It has also nearly gotten me sued on three occasions. The scumbags at lop.com threatened to sue me just for linking to a web site which was publishing information about the company. It was one link, which was at the bottom of the lop.com article, but in retaliation for threatening me I linked to nastylop.com on just about every page of the site. I'm still waiting on that subpoena. :)

Eventually, the person running nastylop.com was extorted into taking down most of the content, so that ended that. Remarkably, they also threatened to sue PCWorld for an article by Tom Spring which discusses lop.com. C2Media might write some clever code, but they sure have a lot to learn about some things.

Anyway, SWI has also become a very well-known, very well-regarded source of information on spyware and internet privacy. Tech support people are pointing their customers at the scanner page by the thousands. Sites such as Broadband Reports quote my site in their spyware FAQ. There is even a site translating some of my articles into Spanish (which I'll discuss next week).

If someone has had their computer hijacked by a brand new scumbag hijackware program, by now everyone knows to send them to my site and we usually get it fixed fairly quickly. If not, we beat it to death trying to figure it and usually we do find a way to fix it. All modesty aside, if someone is having problems with spyware or browser hijackers, there is no better place on the net to find help than at the SWI forums. There are so many true computer experts that post there regularly that I find myself constantly outclassed by them. Usually I don't even bother to answer some of the more difficult posts because the real experts will be there minutes later and usually do a better job of answering it than I could have.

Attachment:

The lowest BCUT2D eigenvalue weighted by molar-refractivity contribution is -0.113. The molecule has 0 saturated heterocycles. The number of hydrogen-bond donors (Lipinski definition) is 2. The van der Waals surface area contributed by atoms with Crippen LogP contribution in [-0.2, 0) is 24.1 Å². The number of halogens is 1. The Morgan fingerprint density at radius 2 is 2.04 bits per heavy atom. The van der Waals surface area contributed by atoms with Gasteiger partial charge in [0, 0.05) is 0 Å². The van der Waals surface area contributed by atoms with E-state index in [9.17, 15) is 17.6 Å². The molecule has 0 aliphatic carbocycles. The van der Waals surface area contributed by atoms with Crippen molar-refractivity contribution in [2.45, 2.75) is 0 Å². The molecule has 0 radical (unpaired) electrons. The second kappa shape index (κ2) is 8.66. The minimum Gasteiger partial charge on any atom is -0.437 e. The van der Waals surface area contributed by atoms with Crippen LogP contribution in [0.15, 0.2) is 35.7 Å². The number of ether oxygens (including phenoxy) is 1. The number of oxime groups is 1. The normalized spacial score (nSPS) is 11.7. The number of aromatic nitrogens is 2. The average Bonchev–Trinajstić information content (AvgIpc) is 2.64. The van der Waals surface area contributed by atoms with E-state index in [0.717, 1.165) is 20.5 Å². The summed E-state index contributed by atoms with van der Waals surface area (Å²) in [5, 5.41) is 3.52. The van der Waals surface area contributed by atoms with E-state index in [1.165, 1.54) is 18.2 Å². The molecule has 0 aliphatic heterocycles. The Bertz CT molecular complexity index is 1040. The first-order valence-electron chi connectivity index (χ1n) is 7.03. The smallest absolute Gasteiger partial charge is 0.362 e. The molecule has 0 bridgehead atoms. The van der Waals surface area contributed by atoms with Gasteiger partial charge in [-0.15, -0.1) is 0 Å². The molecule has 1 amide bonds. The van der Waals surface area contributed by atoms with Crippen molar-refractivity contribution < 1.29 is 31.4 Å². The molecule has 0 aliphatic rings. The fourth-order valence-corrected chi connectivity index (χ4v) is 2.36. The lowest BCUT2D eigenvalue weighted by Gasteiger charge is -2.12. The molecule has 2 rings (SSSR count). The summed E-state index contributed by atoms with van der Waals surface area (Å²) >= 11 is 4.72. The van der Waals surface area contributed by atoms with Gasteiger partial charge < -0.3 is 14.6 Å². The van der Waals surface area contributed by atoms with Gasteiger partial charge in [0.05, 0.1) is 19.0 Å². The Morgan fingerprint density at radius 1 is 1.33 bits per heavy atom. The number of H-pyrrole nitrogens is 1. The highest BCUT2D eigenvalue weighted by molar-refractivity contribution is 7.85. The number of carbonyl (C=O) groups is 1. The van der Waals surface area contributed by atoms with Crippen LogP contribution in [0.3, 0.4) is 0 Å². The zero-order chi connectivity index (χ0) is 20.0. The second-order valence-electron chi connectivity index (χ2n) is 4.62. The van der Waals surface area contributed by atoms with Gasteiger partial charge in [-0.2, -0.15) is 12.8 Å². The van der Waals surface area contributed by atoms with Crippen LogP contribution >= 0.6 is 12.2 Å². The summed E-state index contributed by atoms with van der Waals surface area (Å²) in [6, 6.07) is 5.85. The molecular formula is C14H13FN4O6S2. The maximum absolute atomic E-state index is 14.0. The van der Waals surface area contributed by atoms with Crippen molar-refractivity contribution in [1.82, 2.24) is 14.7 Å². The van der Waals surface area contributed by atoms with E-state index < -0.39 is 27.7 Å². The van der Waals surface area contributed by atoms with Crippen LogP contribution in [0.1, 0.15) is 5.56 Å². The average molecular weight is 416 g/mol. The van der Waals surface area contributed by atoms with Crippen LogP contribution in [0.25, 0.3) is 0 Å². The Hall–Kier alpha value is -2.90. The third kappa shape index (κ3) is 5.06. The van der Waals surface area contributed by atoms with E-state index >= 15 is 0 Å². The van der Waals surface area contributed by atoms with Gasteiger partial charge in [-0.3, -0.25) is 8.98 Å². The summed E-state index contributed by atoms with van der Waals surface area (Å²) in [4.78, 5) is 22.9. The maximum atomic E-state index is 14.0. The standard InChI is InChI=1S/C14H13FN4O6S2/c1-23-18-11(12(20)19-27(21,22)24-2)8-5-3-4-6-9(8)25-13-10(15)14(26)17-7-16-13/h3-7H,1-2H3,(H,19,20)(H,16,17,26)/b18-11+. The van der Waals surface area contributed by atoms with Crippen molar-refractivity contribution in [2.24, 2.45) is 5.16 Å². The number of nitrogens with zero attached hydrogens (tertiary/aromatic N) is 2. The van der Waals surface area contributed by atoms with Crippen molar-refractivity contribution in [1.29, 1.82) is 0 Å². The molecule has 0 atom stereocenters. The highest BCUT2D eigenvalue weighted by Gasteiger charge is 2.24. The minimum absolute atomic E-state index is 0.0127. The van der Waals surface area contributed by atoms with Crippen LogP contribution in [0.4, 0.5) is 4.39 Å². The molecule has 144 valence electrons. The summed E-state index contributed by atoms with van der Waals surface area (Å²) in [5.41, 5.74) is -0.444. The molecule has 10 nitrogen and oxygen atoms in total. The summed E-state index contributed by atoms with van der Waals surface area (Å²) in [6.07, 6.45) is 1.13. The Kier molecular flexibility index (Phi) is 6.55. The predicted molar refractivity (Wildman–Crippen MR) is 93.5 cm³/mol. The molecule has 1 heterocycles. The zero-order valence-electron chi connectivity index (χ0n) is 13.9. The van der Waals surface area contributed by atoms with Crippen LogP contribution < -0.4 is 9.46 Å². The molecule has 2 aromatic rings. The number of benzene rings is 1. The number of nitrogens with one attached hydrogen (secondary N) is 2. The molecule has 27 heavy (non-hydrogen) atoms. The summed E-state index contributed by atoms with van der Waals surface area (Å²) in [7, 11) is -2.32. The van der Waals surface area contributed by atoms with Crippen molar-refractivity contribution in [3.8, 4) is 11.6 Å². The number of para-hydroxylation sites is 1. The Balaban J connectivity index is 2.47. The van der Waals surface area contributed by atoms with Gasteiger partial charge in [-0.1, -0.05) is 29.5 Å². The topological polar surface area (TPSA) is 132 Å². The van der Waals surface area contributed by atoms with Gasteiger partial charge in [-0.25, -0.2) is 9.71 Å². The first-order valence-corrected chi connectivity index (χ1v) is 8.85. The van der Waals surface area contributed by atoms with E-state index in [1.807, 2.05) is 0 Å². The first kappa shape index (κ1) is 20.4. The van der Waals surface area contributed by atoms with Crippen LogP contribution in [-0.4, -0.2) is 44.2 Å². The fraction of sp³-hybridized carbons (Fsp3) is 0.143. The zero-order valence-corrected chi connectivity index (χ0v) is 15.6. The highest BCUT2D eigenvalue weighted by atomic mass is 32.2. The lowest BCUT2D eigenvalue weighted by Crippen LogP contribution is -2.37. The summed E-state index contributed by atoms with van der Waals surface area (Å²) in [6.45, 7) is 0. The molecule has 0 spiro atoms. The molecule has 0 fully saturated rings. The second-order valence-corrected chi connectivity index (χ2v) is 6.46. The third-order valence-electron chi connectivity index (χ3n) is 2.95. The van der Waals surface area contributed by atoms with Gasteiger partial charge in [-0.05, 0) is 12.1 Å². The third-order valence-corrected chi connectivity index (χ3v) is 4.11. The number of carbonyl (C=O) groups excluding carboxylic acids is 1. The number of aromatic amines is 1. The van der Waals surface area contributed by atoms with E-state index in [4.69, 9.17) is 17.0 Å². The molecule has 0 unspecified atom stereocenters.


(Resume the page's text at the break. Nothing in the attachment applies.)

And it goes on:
SWI also runs a private mailing list for the developers of several spyware cleaning programs. When we find a new one, I send out a notice and the new crapware finds itself targeted by several different programs. If you make spyware removal or other privacy software and aren't on this list, drop me a line. Software developers or privacy web site owners only please.

Some examples of scumware and scummy web sites that became Ad-aware/Spybot/Aluria/Pest Patrol/etc targets due to our efforts at SWI include Xupiter, Search-Explorer, Prolivation, innumerable porn dialers, a seemingly infinite number of variations of lop.com, and lord knows how many script kiddie registry hacks which sent victims off to hijacker web sites.

So, in the coming months I am going to be redoing the site to make it more professional looking. Let's face it, it's not a personal project anymore. So pretty soon it won't look like a personal site, it'll look like a professional source of information for people interested in protecting their privacy. This includes updating the long neglected resources page. The informal style of writing in most of the existing articles will be rewritten into a more formal style. This newsletter will remain my personal soapbox, but the rest of the site will be "just the facts ma'am".

Since this issue is late (for reasons I'll reveal next week), I am changing the schedule for next week. Next week's issue will be out Wednesday instead of Tuesday. For the 1,500 or so people who signed up since the last issue went out, this newsletter is supposed to go out every Tuesday. Unfortunately I wasn't able to do it this week. Again, the reason for that will be revealed next week.